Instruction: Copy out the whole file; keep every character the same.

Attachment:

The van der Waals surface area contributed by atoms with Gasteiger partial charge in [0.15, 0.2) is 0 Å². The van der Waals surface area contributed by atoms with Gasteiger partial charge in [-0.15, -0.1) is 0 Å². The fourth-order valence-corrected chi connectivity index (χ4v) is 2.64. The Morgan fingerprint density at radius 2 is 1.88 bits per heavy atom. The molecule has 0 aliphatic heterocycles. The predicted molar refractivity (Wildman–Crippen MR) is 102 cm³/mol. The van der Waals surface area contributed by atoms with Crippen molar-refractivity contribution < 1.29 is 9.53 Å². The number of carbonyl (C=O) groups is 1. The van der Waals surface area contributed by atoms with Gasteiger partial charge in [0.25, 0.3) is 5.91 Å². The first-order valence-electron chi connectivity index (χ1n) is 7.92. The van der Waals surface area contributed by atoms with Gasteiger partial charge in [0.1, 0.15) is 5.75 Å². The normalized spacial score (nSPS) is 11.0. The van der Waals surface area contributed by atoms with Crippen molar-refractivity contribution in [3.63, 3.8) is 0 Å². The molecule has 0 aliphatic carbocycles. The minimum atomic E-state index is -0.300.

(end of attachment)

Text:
The van der Waals surface area contributed by atoms with Gasteiger partial charge in [0.15, 0.2) is 0 Å². The van der Waals surface area contributed by atoms with Gasteiger partial charge in [-0.15, -0.1) is 0 Å². The fourth-order valence-corrected chi connectivity index (χ4v) is 2.64. The Morgan fingerprint density at radius 2 is 1.88 bits per heavy atom. The molecule has 0 aliphatic heterocycles. The predicted molar refractivity (Wildman–Crippen MR) is 102 cm³/mol. The van der Waals surface area contributed by atoms with Crippen molar-refractivity contribution < 1.29 is 9.53 Å². The number of carbonyl (C=O) groups is 1. The van der Waals surface area contributed by atoms with Gasteiger partial charge in [0.25, 0.3) is 5.91 Å². The first-order valence-electron chi connectivity index (χ1n) is 7.92. The van der Waals surface area contributed by atoms with Gasteiger partial charge in [0.1, 0.15) is 5.75 Å². The normalized spacial score (nSPS) is 11.0. The van der Waals surface area contributed by atoms with Crippen molar-refractivity contribution in [3.63, 3.8) is 0 Å². The molecule has 0 aliphatic carbocycles. The minimum atomic E-state index is -0.300.